Theme: Beauty; Affliction; Redemption; The Grace of God
Insights: Beauty (Eden)
The opening scenes of the movie, The Horse Whisperer, are filled with a surreal beauty. You are transported into a pristine world as you watch a horse running through drifts of freshly fallen snow. It is a world meant to symbolize Eden. A young girl awakens from her pleasant dream to a brand new day. The beautiful sunrise finds her with her best friend; laughing, singing, and sharing secrets about Prince Charming. The two girls are on the verge of blossoming into womanhood. Everything speaks of innocence and purity as they set out on their early morning ride. Suddenly, without warning there is a terrible fall.
Affliction (The Fall)
Judith's horse slips on a patch of ice causing her to fall off. Before Grace can help her friend, a truck skids into Judith and her horse, killing them both. Grace and her horse, Pilgrim, are seriously injured in the accident. The advice given to Annie, Grace's mother, is simply "Put the horse down. He won't live."
A tragic scene following such beauty is symbolic of man's fall from Eden. This is poignantly captured in the film when they find Pilgrim in a dark tunnel. He symbolizes man as well as the animal kingdom, separated from his master. He is standing alone, horribly wounded, and absolutely terrified (Genesis 3:7-19). His vision is now all distorted and blurred (I Corinthians 13:12). The woman, upon catching sight of him, can only gasp, "Oh Jesus." All that remains in the aftermath of the Fall are broken, shattered lives and relationships.
As a result of the accident, Grace loses part of her leg. After being released from the hospital, she returns to her home in New York City (the world), and makes an unsuccessful attempt to return to school. The world is a hard place for broken lives. It cannot heal a lost and wounded soul. Annie senses that Grace's healing is somehow tied to Pilgrim. She begins to research the horse, their relationship to mankind, and those who handle them. What the narrator says at this point reveals the heart of the movie.
"A million years before man, they grazed the vast empty plains living by voices only they could hear. They first came to know man as the hunted know the hunter. Long before he used horses for his labor, he killed them for their meat. The alliance with man would forever be fragile, for the fear he'd struck into their hearts was too deep to be dislodged. Since that Neolithic moment when horse was first halted, there were those among men who understood this. They could see into the creature's soul and sooth the wounds they found there. The secrets uttered softly into troubled ears. These men were known as the whisperers."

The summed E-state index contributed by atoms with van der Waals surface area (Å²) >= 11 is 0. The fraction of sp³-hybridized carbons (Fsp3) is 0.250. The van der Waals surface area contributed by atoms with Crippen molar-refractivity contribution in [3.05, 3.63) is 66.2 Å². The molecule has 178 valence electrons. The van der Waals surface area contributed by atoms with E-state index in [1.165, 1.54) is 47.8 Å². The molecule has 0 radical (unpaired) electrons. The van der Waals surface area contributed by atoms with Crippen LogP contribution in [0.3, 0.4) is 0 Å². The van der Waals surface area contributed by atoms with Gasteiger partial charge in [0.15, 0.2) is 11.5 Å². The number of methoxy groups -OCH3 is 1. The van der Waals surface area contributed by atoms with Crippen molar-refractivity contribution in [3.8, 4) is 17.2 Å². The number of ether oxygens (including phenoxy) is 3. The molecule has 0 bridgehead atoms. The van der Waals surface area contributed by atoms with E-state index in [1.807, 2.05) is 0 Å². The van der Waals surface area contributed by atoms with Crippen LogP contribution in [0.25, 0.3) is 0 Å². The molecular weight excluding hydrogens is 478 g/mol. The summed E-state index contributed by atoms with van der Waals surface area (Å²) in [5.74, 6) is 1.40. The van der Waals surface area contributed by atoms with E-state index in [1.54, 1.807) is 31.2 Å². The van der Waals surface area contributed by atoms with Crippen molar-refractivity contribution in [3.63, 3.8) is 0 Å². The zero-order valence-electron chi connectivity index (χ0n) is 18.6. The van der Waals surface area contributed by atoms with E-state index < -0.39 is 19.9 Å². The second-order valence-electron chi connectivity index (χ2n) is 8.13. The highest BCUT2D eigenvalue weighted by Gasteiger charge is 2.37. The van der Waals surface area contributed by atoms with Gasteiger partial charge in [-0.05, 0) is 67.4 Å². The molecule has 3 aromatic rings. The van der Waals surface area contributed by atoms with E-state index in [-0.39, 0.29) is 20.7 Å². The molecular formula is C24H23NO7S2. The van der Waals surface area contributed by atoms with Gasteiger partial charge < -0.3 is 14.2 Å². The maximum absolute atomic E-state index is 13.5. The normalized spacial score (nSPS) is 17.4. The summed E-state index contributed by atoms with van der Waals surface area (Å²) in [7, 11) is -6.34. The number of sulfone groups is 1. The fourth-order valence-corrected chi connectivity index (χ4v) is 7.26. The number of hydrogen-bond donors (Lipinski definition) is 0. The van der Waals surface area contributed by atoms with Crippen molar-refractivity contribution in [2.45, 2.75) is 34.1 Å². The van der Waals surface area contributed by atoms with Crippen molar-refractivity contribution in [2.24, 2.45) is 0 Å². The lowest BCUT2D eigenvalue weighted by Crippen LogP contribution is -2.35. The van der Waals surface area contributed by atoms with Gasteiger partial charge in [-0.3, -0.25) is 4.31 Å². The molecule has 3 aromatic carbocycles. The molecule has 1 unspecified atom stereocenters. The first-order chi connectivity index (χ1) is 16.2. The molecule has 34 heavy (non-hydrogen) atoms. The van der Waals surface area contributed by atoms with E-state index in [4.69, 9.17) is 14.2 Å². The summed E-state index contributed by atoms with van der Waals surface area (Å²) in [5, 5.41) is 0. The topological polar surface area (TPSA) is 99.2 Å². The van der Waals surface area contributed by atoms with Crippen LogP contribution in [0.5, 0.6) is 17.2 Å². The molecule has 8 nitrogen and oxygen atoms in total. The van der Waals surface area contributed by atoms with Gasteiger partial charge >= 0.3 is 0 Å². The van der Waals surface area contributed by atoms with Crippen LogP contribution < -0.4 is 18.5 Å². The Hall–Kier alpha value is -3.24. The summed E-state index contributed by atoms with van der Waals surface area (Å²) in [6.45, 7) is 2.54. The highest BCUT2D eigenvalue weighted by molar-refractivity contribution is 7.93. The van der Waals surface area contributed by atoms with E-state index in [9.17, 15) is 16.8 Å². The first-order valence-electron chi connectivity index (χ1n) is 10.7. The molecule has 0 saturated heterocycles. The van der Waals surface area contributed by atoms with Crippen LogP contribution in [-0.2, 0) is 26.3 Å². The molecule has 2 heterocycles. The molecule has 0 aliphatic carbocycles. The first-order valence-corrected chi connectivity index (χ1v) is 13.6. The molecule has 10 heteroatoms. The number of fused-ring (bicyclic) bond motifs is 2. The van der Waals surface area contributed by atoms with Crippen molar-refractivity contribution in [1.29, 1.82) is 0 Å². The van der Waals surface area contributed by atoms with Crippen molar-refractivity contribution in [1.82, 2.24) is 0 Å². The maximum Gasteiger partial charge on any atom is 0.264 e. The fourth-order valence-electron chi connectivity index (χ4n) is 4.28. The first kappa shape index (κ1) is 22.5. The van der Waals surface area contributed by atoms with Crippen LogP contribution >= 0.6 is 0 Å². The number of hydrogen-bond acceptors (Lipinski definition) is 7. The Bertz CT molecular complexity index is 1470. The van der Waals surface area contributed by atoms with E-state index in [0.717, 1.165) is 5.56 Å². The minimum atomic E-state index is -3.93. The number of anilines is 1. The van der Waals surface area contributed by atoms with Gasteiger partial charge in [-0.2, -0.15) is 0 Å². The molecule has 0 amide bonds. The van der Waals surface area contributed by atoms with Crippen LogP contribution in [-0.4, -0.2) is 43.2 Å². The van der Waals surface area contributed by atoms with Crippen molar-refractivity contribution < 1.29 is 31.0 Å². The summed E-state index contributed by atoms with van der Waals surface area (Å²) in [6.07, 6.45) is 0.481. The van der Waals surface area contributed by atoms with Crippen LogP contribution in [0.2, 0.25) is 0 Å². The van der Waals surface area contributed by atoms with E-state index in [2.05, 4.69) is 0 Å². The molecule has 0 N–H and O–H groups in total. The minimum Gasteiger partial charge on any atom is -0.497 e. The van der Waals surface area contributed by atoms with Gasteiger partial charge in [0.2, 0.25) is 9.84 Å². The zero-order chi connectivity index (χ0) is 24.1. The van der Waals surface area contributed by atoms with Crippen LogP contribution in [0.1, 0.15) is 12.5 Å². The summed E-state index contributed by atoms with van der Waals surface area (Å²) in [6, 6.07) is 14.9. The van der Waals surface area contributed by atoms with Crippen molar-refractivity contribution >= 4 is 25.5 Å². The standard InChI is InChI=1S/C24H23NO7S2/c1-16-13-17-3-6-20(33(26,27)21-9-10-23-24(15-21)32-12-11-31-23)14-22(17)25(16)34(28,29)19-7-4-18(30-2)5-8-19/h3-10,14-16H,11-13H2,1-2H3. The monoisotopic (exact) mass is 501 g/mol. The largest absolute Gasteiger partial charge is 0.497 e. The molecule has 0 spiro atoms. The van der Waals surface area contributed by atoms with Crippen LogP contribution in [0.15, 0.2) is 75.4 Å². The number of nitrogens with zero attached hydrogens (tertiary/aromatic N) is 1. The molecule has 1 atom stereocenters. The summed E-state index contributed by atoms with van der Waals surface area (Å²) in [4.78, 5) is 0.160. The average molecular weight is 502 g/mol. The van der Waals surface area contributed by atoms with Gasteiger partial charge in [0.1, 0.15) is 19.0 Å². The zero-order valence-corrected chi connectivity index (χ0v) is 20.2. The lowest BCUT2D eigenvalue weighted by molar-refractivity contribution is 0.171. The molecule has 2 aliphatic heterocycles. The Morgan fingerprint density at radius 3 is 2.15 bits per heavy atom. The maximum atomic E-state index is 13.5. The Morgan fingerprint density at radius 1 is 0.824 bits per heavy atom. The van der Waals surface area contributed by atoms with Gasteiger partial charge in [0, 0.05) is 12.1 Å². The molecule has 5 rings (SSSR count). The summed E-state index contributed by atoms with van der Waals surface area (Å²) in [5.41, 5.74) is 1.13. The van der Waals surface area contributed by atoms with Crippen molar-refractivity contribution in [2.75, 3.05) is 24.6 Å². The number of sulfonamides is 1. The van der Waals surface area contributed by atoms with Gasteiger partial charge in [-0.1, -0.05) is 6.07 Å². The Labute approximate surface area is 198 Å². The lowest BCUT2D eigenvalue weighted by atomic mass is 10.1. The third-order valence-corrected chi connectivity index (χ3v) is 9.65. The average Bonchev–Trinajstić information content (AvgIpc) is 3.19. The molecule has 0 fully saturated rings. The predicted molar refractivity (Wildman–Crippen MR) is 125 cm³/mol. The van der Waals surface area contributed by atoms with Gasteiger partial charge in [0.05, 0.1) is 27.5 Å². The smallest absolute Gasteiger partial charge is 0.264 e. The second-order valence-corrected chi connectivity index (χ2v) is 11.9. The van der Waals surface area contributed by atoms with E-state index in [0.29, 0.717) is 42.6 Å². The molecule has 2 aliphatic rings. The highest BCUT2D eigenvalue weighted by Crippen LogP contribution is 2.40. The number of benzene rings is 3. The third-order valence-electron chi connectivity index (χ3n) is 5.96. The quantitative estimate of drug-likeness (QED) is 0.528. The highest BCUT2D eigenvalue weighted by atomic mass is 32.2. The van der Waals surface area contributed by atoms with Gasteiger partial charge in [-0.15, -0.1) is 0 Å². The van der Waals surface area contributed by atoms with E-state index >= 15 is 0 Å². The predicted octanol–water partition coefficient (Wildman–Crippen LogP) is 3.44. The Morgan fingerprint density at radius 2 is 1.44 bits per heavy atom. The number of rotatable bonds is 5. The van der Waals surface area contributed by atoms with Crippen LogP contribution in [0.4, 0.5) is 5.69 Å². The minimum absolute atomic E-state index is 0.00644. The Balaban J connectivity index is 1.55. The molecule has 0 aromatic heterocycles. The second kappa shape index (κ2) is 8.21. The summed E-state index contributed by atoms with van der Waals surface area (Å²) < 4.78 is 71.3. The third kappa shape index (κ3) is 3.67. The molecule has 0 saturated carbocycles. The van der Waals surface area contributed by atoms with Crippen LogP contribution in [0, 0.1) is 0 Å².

Annie turns to one who has this ability. His name is Tom Booker. Who does this whisperer represent?
The following are quotes from author, Dallas Willard, in which he provides insight to this question and, at the same time, gives a Biblical perspective on humanity. (Quotations from "The Spirit of the Disciplines: Understanding How God Changes Lives", HarperCollins 1988, Pages 48&50.)
"As Genesis 1:26 explains, 'And God said, Let us make man in our image, after our likeness, and let them have dominion over the fish of the sea, and over the fowl of the air, and over the cattle, and over all the earth, and over every creeping thing that creepeth upon the earth.' So humankind's job description is clearly stated. We were not designed just to live in mystic communion with our Maker as so often suggested. Rather, we were created to govern the earth with all its living things; and to that specific end, we were made in His Divine likeness."
"It is still true today that the greatest and most admirable power of humans over the animals is not found in those who slaughter or abuse them, but in those who can govern their behavior by speaking to them; by communicating with them. The pen is mightier than the sword because it teaches the deeper dimensions of us and our world. Anyone with a gun can blow the head off a cobra, but to charm it into quiescence with a flute is quite another thing. Since the Gospel narratives, the Genesis account, and other parts of the Bible indicate that God rules by speaking, we see once again how the presence of the imago Dei is active in our job description. In the same manner as God - by speaking, by communicating - we are to rule over our "subjects". And in our relationship with other people, the same manner holds true. Governance by a person, whether over people or animals, is at its best when the outcome is harmony, understanding, and love; and at its best when those governed experience "rule" as merely doing what they would want to do anyway."
Tom Booker is the Christ figure in this movie. He is the "last Adam" (I Corinthians 15:45); one who can see into a creature's soul and heal the wounds found there.
The word "pilgrim" means specifically, "One who travels to some holy place as a devotee". A pilgrimage is defined as "the action of journeying, especially of a long weary journey as to a shrine." Annie, Grace, and Pilgrim now set out on a pilgrimage. Annie is seeking to find the man she believes can help them. They leave the East (a picture of the world), broken in body, devoid of relationship, destitute in spirit. As they travel westward, one of the themes of the movie, the grace of God, is revealed in two separate radio broadcasts. The first time all we hear are the words "rejuvenated in the grace of the Lord; washed" (Titus 3: 5). Only the grace of God can repair these damaged lives.